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Friday, April 5, 2013

Taking aim and ADD rates and diet

Image from Flickr, by leesean
Recent information showed that 20 percent of American boys have ADD or ADHD.  This number is somewhat staggering when you realize that one in five boys in this country have an issue with Attention Deficit Disorder.  To me, it's not a big deal.  I wasn't shocked at all when I found out my son was one of those.

I've been diagnosed with ADHD since I was about six.

The Diet Doctor, who has some really great stuff, had some interesting things to say.  He compared maps of obesity and other dietary no-no's with the map of where ADD diagnosis were the highest.  The implication is that diet is the root of this particular evil.

But is it?

First, we need to understand what ADD/ADHD really is.  Honestly, I think it's craptastic name for the condition.  The problem isn't paying attention per se.  I can pay attention to all kinds of things.  My son can too.  The problem is those things we pay attention to can drown out everything else going on around us.

Instead of being a lack of ability to pay attention, it's really more of an impulse control issue.  We can't override some impulses - which is why that one ADD kid in school gets up in the middle of class to go look out the window - while some things completely drown out all other impulses (like someone calling your name while you play a video game).

As such, I have to question the implication Dr. Eenfeldt makes.

Yes, the maps look similar.  Unfortunately, we have a chicken/egg argument.  Did the diet cause the ADD in these boys? I'm not so sure.

You see, with the impulse control issues that exist within the ADD/ADHD mind, it's also extremely possible that obesity is a side effect of the ADD/ADHD itself, rather than it simply being a case of co-morbidity.  After all, an impulse to get a candy bar can be to difficult to override in an ADD/ADHD mind than that of someone not affected with the condition.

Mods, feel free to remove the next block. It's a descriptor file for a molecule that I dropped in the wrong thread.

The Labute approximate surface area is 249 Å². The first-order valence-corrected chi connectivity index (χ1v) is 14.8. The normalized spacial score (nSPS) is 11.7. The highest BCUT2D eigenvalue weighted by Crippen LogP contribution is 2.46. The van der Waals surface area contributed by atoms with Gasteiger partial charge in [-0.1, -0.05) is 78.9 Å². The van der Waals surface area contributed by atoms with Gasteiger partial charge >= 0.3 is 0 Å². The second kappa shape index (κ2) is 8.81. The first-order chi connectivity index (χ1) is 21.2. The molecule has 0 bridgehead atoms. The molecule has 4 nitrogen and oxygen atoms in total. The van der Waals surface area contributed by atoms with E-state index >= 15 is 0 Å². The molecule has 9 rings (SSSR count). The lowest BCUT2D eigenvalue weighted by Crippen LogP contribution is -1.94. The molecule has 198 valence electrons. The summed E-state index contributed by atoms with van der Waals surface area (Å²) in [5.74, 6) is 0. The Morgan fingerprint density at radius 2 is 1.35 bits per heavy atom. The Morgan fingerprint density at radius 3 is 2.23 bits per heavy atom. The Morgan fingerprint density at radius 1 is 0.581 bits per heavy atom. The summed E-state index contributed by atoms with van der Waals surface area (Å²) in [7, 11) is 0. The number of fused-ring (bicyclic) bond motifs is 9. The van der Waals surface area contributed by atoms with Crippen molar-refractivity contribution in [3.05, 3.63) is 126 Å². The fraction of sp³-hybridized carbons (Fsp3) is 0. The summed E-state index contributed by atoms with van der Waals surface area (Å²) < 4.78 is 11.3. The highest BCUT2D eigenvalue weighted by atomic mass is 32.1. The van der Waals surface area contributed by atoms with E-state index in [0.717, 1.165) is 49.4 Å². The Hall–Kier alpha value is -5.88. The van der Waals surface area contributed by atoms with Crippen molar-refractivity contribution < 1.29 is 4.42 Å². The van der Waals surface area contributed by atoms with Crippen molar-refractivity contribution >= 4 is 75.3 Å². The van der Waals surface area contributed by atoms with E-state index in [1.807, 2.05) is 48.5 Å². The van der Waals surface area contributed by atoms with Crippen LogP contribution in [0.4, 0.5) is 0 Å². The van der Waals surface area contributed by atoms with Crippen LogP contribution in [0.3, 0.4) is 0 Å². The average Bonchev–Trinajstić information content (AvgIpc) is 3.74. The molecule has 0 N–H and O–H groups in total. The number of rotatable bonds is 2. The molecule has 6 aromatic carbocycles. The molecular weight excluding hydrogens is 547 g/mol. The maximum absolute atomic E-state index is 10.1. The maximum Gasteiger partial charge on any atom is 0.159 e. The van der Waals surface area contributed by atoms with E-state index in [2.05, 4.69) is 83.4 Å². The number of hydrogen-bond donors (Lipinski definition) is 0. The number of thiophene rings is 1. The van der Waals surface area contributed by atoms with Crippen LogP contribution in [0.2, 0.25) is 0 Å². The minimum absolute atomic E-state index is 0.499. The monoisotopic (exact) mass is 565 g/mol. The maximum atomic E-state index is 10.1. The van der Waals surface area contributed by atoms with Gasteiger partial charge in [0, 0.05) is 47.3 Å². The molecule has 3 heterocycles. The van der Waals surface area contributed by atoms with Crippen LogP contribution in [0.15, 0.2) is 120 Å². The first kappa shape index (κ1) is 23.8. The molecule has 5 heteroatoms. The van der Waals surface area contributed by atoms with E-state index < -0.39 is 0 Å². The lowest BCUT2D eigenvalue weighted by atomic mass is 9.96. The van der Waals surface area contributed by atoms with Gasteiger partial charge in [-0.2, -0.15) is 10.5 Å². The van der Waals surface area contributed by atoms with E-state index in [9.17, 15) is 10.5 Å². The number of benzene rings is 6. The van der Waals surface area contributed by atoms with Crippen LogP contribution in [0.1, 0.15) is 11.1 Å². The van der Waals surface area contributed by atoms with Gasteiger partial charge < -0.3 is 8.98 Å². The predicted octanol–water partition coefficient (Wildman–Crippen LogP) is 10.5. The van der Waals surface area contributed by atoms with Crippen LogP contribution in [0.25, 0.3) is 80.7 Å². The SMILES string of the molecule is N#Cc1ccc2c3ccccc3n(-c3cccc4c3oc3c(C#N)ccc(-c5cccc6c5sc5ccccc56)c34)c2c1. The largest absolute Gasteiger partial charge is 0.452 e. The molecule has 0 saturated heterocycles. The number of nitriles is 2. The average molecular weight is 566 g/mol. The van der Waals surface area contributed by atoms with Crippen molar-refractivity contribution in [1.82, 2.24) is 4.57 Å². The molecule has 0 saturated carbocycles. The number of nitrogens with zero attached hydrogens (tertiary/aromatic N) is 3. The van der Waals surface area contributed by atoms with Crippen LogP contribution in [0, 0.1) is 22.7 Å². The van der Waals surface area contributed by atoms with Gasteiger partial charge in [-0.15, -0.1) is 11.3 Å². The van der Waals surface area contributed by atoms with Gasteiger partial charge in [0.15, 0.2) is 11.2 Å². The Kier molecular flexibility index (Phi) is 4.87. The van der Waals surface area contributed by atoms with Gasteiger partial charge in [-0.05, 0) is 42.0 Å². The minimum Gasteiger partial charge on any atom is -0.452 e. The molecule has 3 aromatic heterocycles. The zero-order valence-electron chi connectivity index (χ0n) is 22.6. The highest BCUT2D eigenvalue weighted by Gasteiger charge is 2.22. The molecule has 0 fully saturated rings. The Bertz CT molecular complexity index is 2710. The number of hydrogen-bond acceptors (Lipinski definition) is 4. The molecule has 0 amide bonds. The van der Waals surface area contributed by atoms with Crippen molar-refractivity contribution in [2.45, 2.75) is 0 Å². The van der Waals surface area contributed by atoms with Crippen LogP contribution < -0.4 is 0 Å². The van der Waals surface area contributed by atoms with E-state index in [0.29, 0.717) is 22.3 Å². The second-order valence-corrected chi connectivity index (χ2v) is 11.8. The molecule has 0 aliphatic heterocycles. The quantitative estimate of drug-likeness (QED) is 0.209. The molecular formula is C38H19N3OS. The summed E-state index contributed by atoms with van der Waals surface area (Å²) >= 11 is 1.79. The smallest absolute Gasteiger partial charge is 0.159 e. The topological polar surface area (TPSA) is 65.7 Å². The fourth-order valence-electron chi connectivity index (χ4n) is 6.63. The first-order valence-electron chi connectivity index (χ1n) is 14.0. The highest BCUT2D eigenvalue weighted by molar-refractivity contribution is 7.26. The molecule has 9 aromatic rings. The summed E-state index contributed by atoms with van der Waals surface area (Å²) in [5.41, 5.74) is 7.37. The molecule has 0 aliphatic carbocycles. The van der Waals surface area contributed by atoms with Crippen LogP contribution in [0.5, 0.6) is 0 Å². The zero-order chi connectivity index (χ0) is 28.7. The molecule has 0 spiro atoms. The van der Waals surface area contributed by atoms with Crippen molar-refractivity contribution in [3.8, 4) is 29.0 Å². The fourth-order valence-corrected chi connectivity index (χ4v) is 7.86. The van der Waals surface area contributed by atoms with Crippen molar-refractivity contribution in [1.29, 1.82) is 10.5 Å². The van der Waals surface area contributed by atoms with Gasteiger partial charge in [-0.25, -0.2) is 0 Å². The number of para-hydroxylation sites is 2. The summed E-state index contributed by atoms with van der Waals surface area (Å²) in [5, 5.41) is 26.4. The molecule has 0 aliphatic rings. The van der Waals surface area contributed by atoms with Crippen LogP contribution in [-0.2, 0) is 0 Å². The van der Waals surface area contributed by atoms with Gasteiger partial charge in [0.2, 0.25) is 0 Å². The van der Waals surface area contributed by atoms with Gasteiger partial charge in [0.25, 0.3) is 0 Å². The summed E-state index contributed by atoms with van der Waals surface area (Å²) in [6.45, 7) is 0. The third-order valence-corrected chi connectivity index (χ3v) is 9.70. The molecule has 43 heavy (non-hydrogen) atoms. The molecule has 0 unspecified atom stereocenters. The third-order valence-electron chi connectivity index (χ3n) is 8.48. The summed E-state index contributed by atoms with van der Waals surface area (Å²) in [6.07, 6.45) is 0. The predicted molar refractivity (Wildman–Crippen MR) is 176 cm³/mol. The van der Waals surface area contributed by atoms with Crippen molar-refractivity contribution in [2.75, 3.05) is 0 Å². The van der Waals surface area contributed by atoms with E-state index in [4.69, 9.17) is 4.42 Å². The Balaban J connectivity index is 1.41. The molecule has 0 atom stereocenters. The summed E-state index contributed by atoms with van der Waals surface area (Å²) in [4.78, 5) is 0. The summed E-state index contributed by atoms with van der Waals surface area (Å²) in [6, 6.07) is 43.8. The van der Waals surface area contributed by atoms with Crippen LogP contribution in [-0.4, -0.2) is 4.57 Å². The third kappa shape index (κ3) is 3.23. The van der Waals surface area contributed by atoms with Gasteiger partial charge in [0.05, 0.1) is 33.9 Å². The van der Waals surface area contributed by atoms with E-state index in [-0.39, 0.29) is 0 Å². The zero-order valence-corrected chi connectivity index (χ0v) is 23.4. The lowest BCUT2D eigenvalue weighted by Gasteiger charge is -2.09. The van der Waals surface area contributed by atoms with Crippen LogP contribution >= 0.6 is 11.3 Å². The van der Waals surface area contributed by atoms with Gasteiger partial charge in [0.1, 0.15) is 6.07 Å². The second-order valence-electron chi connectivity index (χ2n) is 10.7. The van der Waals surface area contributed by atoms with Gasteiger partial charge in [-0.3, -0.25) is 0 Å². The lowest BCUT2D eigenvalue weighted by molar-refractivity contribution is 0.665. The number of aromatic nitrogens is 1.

I'm sure Dr. Eenfeldt isn't trying to say definitively that diet causes ADD/ADHD.  After all, if it did, then my symptoms would be alleviated now that I'm eating healthy, wholesome, and real foods.  They're not unfortunately, though I hear many others say that they are.  As a doctor, Dr. Eenfeldt probably knows the issues with epidemiological studies and how they exclusively use corollary data to draw conclusions that often are way off base.

Of course, I'm also only offering up a hypothesis based on what I've experienced with this condition.  I would be extremely interested in further study on these correlations and how they may possible be tied together.  Honestly, anything that could lead us to a better understanding behind ADD/ADHD has got to be a good thing and something desperately needed.

But that might just be the impulsive me talking here.

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